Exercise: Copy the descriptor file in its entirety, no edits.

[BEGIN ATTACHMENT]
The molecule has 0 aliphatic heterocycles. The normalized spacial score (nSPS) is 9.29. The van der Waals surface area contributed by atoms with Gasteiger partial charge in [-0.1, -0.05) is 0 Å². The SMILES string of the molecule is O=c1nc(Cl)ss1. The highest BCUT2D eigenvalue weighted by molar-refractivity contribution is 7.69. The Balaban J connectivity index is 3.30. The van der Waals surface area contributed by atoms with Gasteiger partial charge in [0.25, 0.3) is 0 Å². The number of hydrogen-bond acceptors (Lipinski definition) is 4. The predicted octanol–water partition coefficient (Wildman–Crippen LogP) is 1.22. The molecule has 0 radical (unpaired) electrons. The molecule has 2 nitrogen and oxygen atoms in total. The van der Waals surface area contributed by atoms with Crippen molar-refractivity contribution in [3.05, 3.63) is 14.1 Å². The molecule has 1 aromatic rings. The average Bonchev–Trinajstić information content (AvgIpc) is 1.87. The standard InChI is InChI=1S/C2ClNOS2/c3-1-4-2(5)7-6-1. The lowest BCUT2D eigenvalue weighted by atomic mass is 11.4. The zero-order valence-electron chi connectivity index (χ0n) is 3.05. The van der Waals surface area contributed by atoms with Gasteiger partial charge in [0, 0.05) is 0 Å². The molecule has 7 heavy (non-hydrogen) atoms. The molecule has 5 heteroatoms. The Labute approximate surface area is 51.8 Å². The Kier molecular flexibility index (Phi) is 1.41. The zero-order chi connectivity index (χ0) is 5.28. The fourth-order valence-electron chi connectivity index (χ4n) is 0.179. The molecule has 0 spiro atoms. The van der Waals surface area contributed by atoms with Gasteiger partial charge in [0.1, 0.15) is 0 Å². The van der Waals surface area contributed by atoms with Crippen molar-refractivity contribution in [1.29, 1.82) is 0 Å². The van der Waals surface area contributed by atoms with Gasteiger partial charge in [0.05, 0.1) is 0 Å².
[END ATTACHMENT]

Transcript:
The molecule has 0 aliphatic heterocycles. The normalized spacial score (nSPS) is 9.29. The van der Waals surface area contributed by atoms with Gasteiger partial charge in [-0.1, -0.05) is 0 Å². The SMILES string of the molecule is O=c1nc(Cl)ss1. The highest BCUT2D eigenvalue weighted by molar-refractivity contribution is 7.69. The Balaban J connectivity index is 3.30. The van der Waals surface area contributed by atoms with Gasteiger partial charge in [0.25, 0.3) is 0 Å². The number of hydrogen-bond acceptors (Lipinski definition) is 4. The predicted octanol–water partition coefficient (Wildman–Crippen LogP) is 1.22. The molecule has 0 radical (unpaired) electrons. The molecule has 2 nitrogen and oxygen atoms in total. The van der Waals surface area contributed by atoms with Crippen molar-refractivity contribution in [3.05, 3.63) is 14.1 Å². The molecule has 1 aromatic rings. The average Bonchev–Trinajstić information content (AvgIpc) is 1.87. The standard InChI is InChI=1S/C2ClNOS2/c3-1-4-2(5)7-6-1. The lowest BCUT2D eigenvalue weighted by atomic mass is 11.4. The zero-order valence-electron chi connectivity index (χ0n) is 3.05. The van der Waals surface area contributed by atoms with Gasteiger partial charge in [0, 0.05) is 0 Å². The molecule has 7 heavy (non-hydrogen) atoms. The molecule has 5 heteroatoms. The Labute approximate surface area is 51.8 Å². The Kier molecular flexibility index (Phi) is 1.41. The zero-order chi connectivity index (χ0) is 5.28. The fourth-order valence-electron chi connectivity index (χ4n) is 0.179. The molecule has 0 spiro atoms. The van der Waals surface area contributed by atoms with Gasteiger partial charge in [0.1, 0.15) is 0 Å². The van der Waals surface area contributed by atoms with Crippen molar-refractivity contribution in [1.29, 1.82) is 0 Å². The van der Waals surface area contributed by atoms with Gasteiger partial charge in [0.05, 0.1) is 0 Å².